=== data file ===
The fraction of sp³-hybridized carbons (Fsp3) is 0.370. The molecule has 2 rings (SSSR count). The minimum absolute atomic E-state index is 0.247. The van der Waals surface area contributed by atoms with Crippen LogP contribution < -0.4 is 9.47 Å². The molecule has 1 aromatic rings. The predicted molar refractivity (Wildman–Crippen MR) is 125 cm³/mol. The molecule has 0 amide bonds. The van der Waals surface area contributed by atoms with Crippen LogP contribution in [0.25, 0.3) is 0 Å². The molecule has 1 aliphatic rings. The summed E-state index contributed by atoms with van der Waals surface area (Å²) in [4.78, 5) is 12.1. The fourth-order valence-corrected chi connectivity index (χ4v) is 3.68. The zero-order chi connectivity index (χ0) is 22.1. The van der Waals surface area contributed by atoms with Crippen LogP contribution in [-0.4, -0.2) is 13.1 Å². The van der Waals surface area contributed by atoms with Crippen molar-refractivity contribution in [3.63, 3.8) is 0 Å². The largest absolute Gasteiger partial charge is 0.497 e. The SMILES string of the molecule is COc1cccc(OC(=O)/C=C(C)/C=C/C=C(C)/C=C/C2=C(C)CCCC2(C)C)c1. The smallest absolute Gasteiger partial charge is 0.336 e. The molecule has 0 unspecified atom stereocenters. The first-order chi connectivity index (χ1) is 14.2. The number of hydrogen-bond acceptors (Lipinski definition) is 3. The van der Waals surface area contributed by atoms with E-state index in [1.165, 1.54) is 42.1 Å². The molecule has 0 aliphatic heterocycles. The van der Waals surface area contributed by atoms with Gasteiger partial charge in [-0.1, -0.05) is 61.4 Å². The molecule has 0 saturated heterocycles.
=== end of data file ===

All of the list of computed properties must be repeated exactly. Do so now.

The fraction of sp³-hybridized carbons (Fsp3) is 0.370. The molecule has 2 rings (SSSR count). The minimum absolute atomic E-state index is 0.247. The van der Waals surface area contributed by atoms with Crippen LogP contribution < -0.4 is 9.47 Å². The molecule has 1 aromatic rings. The predicted molar refractivity (Wildman–Crippen MR) is 125 cm³/mol. The molecule has 0 amide bonds. The van der Waals surface area contributed by atoms with Crippen LogP contribution in [0.25, 0.3) is 0 Å². The molecule has 1 aliphatic rings. The summed E-state index contributed by atoms with van der Waals surface area (Å²) in [4.78, 5) is 12.1. The fourth-order valence-corrected chi connectivity index (χ4v) is 3.68. The zero-order chi connectivity index (χ0) is 22.1. The van der Waals surface area contributed by atoms with Crippen LogP contribution in [-0.4, -0.2) is 13.1 Å². The van der Waals surface area contributed by atoms with Crippen molar-refractivity contribution in [3.63, 3.8) is 0 Å². The largest absolute Gasteiger partial charge is 0.497 e. The SMILES string of the molecule is COc1cccc(OC(=O)/C=C(C)/C=C/C=C(C)/C=C/C2=C(C)CCCC2(C)C)c1. The smallest absolute Gasteiger partial charge is 0.336 e. The molecule has 0 unspecified atom stereocenters. The first-order chi connectivity index (χ1) is 14.2. The number of hydrogen-bond acceptors (Lipinski definition) is 3. The van der Waals surface area contributed by atoms with E-state index in [1.165, 1.54) is 42.1 Å². The molecule has 0 aliphatic heterocycles. The van der Waals surface area contributed by atoms with Gasteiger partial charge in [-0.1, -0.05) is 61.4 Å². The molecule has 0 saturated heterocycles.